[imgcontainer] [img:IMG_8435-Obama-comp.jpg] [source]Timothy Collins[/source] A sign at the entrance to a surface coal mine in Galatia (Saline County), Illinois, on Illinois 34. The mine is operated by The American Coal Company. A new poll finds that President Obama is having a hard time finding support among white working class voters. [/imgcontainer]
• Now this is a protest: A woman in Harlan County, Kentucky, tossed some jars of pickled pigs feet through the window of the Loyall Kwik Mart to protest how the owner of shop had treated her son.
She employed the Sarah Palin defense, that she was just like a mama bear defending her cub.
• Senate Majority Leader Harry Reid said that Congress will extend a $12 million federal tax credit for wind energy projects that is due to expire at the end of this year.
“We will get it done before the end of the year, I’m very confident,” Reid said during a press conference on the sidelines of the fifth-annual Clean Energy Summit. “We may even get this done before the election,” he said.
• A New York Times/CBS poll finds that the Obama campaign has been unable to shake Republican dominance among white working class voters — and that Romney has not been able to make many inroads among women who support the Democrat.
The poll was conducted in six swing states: Colorado, Virginia, Wisconsin, Florida, Ohio and Pennsylvania. “White working class” was defined as those without college degrees with household incomes between $30,000 and $100,000.
• Over 4,100 postmasters will retire during the first 8 months of the year, according to a Postal Service report. Save The Post Office reports that 3,800 took the $20,000 retirement incentive by the end of July; the rest will retire by the end of September.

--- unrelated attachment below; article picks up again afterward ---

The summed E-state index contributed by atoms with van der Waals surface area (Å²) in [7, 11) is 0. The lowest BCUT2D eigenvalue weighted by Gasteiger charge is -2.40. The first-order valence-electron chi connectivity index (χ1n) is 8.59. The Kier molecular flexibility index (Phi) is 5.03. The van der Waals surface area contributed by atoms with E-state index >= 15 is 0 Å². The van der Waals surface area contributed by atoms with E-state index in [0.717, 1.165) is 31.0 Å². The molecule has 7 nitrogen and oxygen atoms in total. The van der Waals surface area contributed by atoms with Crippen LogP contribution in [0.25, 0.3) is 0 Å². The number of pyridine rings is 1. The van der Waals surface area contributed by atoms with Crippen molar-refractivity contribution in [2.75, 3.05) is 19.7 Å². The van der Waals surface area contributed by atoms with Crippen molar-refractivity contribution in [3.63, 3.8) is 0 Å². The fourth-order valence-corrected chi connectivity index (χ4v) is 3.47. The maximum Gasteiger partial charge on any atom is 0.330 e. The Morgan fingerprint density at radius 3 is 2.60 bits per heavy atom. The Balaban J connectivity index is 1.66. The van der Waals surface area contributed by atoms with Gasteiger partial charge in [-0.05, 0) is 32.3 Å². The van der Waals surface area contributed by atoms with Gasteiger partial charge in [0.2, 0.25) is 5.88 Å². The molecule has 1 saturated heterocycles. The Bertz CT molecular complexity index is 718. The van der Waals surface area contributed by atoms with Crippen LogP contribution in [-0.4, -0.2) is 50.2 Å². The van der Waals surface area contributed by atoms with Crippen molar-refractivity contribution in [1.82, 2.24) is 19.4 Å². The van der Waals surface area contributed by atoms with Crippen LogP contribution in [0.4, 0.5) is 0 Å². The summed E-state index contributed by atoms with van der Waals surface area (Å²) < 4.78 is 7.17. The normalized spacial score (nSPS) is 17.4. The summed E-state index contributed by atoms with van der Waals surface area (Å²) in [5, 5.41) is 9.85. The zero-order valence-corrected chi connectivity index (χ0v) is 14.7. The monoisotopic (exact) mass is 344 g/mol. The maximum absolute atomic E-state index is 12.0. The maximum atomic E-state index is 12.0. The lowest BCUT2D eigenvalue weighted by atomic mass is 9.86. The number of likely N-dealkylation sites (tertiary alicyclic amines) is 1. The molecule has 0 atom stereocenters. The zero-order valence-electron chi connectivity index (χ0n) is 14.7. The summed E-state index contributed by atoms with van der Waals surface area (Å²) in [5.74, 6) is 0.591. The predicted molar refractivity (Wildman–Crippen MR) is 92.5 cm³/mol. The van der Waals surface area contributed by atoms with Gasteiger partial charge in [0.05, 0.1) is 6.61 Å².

Save The Post Office says it has collected news articles about 50 postmasters who retired at the end of July. STPO observers:
The articles, by the way, are worth reading. They show how much the postmaster is valued in a small town and how sorry people are to bid farewell. They provide a glimpse into a world that’s being stamped out by POStPlan.
• A new study finds, “Contrary to expectations, certified organic farmers do not earn significantly higher household income than conventional farmers.”
The study was conducted by two Louisiana State University economists and published in Ecological Economics.
The economists compared farm incomes of organic growers and conventional farmers. They found that organic growers earned higher revenues, but they had higher costs, spending “significantly more on labor, insurance, and marketing charges than conventional farmers.”
The economists said their “results suggest that the lack of economic incentives can be an important barrier to conversion to organic farming.”
• Gallup has listed the best states to live in. The polling organization used 13 measurements, stuff like smoking rates, employment and the perceptions of residents about whether things are getting better or worse.
The “best” states, in order, are Utah, Minnesota, Colorado, Nebraska, North Dakota, Virginia, Iowa, Hawaii, South Dakota and Maryland.
• Healthcare Finance News interviews John Cornell, CEO of a 64-bed rural hospital in Vidalia, Georgia, about what money issues are most pressing for institutions like his. “Our biggest challenge has to do with physician recruitment and retention,” says Cornell. He also discusses the costs of improving quality, aligning with regional hospitals, updating aging facilities, and providing indigent care.
• Missouri Sen. Claire McCaskill (a Democrat) will meet U.S. Rep. Todd Akin in the general election in November.
Akin beat several better funded candidates, helped by ads from former Arkansas Gov. Mike Huckabee — and by Democratic ads that painted him as the most conservative of the three Republicans, a thinly veiled attempt to lure more conservative voters to the polls. McCaskill believed she had a better chance of defeating Akin than the other two Republicans in the race.
Now ag groups in the state will have to choose between McCaskill, a Democrat they have opposed, and Akin, a more doctrinaire Republican who could be inclined to cut crop subsidies.
“This is going to be about reclaiming our God-given values, rebuilding the American dream and restoring the America that we love,” Akin said. “And so this is going to be a sharp contrast.”